It is not just insurance but even pharmacies and wellness related services have embraced digital in a big way and this is a welcome move benefitting all stakeholders. 

The Way Forward

The pandemic has made institu­tions and governments across the world realise the importance of a robust healthcare system. “One of the lessons learnt from the pan­demic for us here in India is the need for supply chain resilience in case of our medical devices and drugs. We cannot afford to rely unduly on one country for our sup­plies. For example, 70 per cent of our API for our pharma manufac­turers was imported from China and the Covid-19 situation caused serious disruptions in these sup­plies in the beginning of the year and impacted our pharma produc­tion. The good news is that the gov­ernment responded very quickly and had set in motion several initi­atives and incentives to encourage manufacturing of APIs as well as, medical devices within India,” says Deloitte India’s Sehgal.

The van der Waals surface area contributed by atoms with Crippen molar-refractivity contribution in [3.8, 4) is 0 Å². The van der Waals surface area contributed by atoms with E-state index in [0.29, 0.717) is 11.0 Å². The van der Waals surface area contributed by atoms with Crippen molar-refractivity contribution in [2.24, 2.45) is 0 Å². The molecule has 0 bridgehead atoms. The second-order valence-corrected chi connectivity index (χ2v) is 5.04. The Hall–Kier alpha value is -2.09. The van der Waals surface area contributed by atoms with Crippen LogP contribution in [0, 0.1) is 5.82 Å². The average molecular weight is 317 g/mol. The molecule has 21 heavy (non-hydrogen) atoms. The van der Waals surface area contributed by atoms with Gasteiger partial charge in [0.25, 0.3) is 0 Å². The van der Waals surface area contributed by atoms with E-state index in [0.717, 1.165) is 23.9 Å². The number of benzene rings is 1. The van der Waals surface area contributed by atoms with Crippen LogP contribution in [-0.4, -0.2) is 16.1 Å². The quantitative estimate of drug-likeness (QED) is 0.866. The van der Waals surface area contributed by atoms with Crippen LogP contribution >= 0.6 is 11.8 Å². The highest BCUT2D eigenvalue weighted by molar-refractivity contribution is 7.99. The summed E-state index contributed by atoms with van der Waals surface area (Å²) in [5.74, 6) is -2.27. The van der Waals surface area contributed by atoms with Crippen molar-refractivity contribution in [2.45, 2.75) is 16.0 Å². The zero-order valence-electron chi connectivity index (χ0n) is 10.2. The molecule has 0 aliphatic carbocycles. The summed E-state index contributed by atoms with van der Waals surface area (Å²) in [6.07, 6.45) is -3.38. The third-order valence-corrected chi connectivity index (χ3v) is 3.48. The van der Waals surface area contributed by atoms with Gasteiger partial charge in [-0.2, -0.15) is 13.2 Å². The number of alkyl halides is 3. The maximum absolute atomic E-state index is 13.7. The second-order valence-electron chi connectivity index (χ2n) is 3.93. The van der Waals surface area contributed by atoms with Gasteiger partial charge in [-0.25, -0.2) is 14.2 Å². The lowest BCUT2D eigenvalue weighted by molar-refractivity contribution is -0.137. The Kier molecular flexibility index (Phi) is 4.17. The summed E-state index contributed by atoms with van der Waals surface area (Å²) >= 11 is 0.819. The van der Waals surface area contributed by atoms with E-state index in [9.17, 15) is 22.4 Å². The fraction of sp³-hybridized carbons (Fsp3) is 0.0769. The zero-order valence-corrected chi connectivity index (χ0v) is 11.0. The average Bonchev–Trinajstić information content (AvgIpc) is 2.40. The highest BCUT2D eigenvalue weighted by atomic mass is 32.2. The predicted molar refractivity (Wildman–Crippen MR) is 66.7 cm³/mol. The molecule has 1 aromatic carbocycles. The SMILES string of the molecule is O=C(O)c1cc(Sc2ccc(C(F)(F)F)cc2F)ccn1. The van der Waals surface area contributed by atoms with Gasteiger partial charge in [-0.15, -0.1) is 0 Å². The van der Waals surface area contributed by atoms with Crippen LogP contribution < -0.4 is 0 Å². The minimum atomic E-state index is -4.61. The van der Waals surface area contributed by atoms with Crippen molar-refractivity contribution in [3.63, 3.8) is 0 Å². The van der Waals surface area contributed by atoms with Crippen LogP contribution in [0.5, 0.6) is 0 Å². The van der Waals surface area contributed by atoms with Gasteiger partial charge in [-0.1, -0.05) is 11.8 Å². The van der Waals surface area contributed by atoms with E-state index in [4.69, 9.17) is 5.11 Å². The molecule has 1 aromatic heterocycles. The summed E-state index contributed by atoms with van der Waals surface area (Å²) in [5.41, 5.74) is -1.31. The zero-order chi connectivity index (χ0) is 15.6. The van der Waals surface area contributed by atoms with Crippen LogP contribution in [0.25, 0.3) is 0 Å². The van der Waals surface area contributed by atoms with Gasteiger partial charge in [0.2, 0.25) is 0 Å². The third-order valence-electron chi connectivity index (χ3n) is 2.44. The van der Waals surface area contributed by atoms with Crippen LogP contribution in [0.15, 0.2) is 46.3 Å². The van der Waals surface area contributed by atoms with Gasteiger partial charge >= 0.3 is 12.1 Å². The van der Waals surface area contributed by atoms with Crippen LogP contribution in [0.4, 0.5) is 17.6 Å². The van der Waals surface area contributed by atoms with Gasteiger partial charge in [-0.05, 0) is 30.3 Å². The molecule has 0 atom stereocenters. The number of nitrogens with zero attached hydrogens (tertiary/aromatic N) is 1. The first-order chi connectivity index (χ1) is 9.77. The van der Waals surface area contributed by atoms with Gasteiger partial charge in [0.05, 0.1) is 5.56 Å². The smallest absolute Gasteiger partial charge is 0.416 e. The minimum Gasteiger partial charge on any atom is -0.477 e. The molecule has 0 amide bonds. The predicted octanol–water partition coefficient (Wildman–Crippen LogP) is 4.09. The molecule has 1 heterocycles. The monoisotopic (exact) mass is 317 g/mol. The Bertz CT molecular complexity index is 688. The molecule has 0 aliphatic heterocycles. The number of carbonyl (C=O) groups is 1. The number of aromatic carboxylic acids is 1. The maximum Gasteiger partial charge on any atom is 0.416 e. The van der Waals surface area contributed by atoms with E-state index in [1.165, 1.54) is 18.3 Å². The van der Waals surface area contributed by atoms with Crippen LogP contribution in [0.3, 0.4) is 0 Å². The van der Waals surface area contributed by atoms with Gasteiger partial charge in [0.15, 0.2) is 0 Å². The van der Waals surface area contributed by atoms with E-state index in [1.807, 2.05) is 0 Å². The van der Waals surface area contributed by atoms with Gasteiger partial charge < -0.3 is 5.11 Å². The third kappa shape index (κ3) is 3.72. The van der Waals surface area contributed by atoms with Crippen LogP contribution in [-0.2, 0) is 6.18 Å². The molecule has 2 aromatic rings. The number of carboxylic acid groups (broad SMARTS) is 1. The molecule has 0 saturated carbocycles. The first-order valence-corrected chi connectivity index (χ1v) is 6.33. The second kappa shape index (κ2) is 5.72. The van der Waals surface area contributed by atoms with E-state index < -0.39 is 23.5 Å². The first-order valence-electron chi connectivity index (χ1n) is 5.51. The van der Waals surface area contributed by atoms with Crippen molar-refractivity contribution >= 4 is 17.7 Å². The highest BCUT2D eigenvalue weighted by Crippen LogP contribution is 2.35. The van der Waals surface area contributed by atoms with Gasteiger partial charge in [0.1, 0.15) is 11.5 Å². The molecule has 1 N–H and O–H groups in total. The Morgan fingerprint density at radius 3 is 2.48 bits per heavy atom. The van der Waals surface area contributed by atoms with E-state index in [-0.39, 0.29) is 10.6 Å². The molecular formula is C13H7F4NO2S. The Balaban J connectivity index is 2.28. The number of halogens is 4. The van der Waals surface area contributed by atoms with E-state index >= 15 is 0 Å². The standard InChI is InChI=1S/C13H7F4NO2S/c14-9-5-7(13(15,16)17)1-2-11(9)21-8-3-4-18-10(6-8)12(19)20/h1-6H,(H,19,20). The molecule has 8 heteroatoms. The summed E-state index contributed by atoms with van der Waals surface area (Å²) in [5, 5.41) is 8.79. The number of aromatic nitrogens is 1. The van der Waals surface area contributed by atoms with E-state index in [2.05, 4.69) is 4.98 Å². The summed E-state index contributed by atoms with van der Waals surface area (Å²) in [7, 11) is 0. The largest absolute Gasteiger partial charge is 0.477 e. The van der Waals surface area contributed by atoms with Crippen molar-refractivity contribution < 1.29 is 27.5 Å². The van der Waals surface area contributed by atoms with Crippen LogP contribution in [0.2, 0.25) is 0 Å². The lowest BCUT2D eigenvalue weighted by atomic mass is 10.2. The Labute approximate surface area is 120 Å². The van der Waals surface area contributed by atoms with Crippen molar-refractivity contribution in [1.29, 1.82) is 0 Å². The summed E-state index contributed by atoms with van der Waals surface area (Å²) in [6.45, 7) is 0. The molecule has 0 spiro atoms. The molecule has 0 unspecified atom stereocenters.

For us in India, this realisation that a solid healthcare system is the backbone of the country, and if not tended to properly, can cripple the country has come at a huge eco­nomic and humanitarian cost. Both the government and private players have responded to the recent ongo­ing crisis appropriately and done a commendable job but there is still a long way to go. 

Going forward, the government needs to invest in improving public health infrastructure, strengthen primary care facilities, invest in research and development and also develop world-class medical schools. Private entities need to be fair and balanced, looking at their work in the sector beyond mone­tary benefits.